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You have been given a raw deal. Reduced to a flavor of bright yellow hard candies, packets of instant pudding and dubious ice cream toppings, you cannot speak for yourself. Because you don’t have a mouth.
I however, do have a mouth, and I am a long-time fan of yours. I guess it falls to me to tell everyone how amazing you are. I aim to do you proud.
Butterscotch porn. I mean, would you look at that slow slide off the spoon…? Sigh…
In Defense of Butterscotch
Long ago, I wrote a post called Yes Virginia, There Is a Difference Between Between Caramel and Butterscotch. Then I changed the name of the post because of SEO. Boo. But the url is the same. I also have a post about authentic butterscotch candy. As a matter of fact the base recipe comes from a newspaper article written in 1848. How’s that for authentic?
I just wanted to give you my bona fides up front so you’d know I’m serious about my love for butterscotch.
Even though butterscotch doesn’t really have a hard and fast technical definition, after looking at loads and loads of recipes for both butterscotch and caramel, I’m pretty confident about making the following Rules:
The flavor profile of butterscotch is salt-forward, buttery with a backbone of molasses.
Butterscotch does not have to contain dairy while caramel (unless it’s just straight up caramelized sugar) does. Caramel does not have to contain butter while butterscotch always contains butter.
You don’t have to caramelize sugar first to make butterscotch. Caramel should always be based on caramelized sugar.
Butterscotch should always contain enough molasses to taste. Molasses is not an ingredient in traditional caramel.
Good butterscotch should taste a lot like a well-salted toffee. In fact, the only real difference between the two is the sugar stage you cook them to. Cook butterscotch to 225F or so and you have a thick sauce. Cook it to 240F-260F, and you have a firm yet chewy candy. Cook it all the way up to 310F (hard crack) and add nuts, and you have toffee.
If you ever see a recipe for a sauce that says something like “quick and easy caramel sauce” that begins “Bring butter, brown sugar and cream to a boil,” what you are making is a weak butterscotch, and as far as I’m concerned, both caramel and butterscotch should be offended by its very existence. I say a sauce based on brown sugar, butter and dairy is a weak butterscotch because there isn’t enough molasses in brown sugar for you to be able to taste it in the sauce. Riddle me this: what do you get when you cook sugar (and a tiny dab of molasses), butter and dairy for 4-7 minutes? Buttery sweetened condensed milk. Hmmph.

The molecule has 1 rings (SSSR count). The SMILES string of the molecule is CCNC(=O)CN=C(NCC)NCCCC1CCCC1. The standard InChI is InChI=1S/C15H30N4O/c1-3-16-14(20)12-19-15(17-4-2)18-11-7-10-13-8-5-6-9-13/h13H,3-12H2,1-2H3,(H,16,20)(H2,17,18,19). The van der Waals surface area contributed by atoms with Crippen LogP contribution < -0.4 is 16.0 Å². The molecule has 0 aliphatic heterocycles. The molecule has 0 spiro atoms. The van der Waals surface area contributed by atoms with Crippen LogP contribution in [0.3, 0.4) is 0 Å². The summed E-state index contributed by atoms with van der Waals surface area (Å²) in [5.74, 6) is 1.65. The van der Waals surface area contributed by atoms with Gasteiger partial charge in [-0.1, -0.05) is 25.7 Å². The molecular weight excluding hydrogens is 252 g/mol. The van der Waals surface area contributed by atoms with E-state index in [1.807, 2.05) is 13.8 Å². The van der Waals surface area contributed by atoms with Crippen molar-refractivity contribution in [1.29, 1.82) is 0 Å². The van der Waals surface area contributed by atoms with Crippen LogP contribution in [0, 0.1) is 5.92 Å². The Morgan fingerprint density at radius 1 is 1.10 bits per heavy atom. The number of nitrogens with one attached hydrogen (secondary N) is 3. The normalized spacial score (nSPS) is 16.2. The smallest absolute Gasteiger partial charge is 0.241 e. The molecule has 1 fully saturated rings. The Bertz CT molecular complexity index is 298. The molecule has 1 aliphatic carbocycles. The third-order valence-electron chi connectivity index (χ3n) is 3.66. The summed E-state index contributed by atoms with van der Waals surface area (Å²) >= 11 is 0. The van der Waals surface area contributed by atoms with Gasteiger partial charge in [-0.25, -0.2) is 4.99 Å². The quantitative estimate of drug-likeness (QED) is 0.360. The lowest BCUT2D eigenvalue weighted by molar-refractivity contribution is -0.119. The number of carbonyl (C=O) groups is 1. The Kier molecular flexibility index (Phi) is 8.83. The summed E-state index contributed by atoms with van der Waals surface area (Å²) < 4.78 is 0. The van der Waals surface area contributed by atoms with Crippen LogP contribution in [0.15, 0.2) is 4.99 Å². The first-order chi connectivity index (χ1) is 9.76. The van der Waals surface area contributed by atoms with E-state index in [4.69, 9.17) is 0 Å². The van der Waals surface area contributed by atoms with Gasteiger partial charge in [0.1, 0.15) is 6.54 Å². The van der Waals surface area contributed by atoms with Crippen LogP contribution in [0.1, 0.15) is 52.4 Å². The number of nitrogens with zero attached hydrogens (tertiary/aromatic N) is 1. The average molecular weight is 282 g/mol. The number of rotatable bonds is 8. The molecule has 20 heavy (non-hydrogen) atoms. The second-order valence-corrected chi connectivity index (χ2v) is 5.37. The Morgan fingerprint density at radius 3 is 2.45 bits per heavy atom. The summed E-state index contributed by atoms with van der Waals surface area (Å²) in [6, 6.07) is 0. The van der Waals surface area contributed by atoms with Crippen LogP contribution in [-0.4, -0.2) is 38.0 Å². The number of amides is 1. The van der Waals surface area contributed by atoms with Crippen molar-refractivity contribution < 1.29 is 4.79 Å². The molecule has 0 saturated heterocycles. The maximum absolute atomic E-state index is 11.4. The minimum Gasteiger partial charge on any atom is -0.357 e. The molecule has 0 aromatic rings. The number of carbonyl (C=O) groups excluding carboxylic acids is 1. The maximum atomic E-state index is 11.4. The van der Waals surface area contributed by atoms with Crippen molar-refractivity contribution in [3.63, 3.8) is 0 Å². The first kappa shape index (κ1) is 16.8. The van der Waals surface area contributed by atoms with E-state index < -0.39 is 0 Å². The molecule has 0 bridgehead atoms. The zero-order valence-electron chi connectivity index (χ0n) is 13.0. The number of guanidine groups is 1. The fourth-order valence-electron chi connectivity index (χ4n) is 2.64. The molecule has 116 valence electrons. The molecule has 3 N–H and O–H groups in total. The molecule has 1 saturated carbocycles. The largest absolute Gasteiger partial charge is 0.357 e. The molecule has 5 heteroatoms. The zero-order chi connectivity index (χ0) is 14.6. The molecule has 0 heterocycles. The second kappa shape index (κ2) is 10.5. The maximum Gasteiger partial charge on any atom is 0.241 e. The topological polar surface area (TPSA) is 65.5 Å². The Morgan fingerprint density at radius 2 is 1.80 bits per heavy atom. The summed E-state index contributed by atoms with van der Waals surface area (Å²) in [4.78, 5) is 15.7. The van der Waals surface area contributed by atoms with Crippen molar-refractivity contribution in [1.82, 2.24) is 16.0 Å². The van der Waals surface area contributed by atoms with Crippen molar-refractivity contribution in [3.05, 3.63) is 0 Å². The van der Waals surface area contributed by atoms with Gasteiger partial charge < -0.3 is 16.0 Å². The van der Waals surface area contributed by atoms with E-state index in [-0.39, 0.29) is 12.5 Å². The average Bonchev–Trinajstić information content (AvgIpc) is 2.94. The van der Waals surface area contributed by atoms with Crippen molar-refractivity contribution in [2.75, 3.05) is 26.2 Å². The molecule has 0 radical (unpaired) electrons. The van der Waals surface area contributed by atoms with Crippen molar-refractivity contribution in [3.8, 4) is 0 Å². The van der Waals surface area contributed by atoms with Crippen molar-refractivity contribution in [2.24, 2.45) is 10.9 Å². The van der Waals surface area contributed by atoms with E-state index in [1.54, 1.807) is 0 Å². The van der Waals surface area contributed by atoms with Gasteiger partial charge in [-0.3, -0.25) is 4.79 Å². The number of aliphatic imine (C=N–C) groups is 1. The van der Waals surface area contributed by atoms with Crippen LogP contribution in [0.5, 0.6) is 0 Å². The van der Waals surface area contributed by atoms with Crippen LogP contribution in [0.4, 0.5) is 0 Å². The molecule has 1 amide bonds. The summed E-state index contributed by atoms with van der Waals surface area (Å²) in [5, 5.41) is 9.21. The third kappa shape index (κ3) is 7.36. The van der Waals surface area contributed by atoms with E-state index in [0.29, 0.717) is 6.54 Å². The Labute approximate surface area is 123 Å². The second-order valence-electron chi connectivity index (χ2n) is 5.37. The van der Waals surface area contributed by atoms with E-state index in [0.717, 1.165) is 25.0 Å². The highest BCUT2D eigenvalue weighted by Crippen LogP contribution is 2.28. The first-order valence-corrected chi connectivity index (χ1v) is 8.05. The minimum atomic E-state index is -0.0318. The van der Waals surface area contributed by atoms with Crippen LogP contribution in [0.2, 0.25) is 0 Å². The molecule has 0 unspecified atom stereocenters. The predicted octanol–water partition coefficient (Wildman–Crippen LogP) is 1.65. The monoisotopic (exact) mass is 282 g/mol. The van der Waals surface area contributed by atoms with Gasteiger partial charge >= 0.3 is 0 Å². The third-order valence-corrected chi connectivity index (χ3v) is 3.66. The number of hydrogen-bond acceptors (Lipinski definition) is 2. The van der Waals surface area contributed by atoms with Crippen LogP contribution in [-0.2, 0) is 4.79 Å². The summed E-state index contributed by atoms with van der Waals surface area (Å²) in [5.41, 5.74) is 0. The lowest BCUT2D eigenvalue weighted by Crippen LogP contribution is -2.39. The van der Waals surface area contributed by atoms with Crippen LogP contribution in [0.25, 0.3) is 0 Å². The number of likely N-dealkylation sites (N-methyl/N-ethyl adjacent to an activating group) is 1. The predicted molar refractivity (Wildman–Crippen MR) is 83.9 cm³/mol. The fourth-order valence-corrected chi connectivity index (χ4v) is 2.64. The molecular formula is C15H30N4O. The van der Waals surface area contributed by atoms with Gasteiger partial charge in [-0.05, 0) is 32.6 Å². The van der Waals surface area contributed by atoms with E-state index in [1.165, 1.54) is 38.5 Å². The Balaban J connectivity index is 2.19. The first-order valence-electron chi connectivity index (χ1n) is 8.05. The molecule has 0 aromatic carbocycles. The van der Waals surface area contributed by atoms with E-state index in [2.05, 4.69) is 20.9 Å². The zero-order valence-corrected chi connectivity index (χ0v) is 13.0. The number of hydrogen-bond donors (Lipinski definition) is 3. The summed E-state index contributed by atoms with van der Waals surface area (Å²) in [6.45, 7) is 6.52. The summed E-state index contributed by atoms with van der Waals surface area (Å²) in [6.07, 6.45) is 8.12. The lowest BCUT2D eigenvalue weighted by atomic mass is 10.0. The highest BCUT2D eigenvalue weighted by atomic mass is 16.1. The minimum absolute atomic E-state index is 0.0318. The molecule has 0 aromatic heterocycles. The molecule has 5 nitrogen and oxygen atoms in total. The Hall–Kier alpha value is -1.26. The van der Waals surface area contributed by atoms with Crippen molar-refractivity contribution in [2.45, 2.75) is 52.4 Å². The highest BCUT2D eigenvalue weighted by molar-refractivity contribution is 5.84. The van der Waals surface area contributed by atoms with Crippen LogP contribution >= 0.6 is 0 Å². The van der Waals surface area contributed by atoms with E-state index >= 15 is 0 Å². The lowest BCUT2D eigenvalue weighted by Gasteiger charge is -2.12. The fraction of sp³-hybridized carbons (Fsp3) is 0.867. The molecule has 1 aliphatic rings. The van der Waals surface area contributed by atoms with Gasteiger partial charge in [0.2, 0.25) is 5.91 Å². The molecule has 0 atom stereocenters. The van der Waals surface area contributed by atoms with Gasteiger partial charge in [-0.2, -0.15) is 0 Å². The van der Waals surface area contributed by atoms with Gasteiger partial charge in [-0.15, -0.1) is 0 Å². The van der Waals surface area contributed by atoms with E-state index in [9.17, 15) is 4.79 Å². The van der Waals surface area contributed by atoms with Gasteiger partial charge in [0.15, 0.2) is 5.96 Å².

Real Coffee Butterscotch Ice Cream Sauce
For the butterscotch I’m sharing with you today, I used 8 oz of sugar and 1.5 oz of molasses. You could also use 8 oz brown sugar plus an additional ounce or so of molasses and get the same result. I wanted a sauce a bit more sophisticated than a straight butterscotch (although straight butterscotch is fantastic), and I thought coffee might pair nicely. Just to be certain, I consulted The Flavor Bible, and sure enough, coffee was on the list. Hooray! Butterscotch, I truly hope this makes up for the myriad wrongs perpetrated against you by Unscrupulous Manufacturers.
And now, without further ado, I give you real coffee butterscotch ice cream sauce.
- 2 oz unsalted butter
- 8 oz granulated sugar
- 1.5 oz molasses, (I recommend Grandma's. Do not use blackstrap)
- 1 teaspoon kosher salt, (I will let you use only 3/4 teaspoon if you must, but no less)
- 6 oz heavy cream
- 1 teaspoon good quality vanilla
- coffee extract, , to taste (1-3 teaspoons)
- Melt the butter over medium heat.
- Stir in the sugar, molasses and kosher salt. The mixture will look like wet brown sugar. Cook over medium heat, stirring constantly, for 2 minutes.
- Add the heavy cream and bring the mixture to a boil.
- Cook, stirring frequently, until mixture reaches 230F, about five minutes.
- Remove from heat and stir in the vanilla and coffee extracts. Taste and adjust seasonings as necessary.
- Serve warm over ice cream. Or whatever.
If you can't find coffee extract, use espresso powder or freeze-dried coffee dissolved in a tablespoon of hot water. You may have to play around with how much you add, so start small, taste, and add more if necessary.
Substitute a small amount of almond extract for the coffee extract. You could also add a tablespoon of Amaretto or even Frangelico rather than--or in addition to--the coffee flavor.
According to The Flavor Bible and my taste buds, another flavor that pairs well with butterscotch is almonds. I added a sprinkling of sliced almonds to the mix, and that sweet nuttiness and crunch really elevated the whole thing. I highly recommend it.
Y’all, this sauce is a dream. If you are a fan of deeply flavorful toffee-ish sauces, then this real coffee butterscotch ice cream sauce has your name written all over it. What are you waiting for? Hie thee to the kitchen, people! And once you taste this sauce, you’ll see that you don’t dislike butterscotch. You just dislike bad butterscotch.
Thank you for spending some time with me today.
Have a lovely day.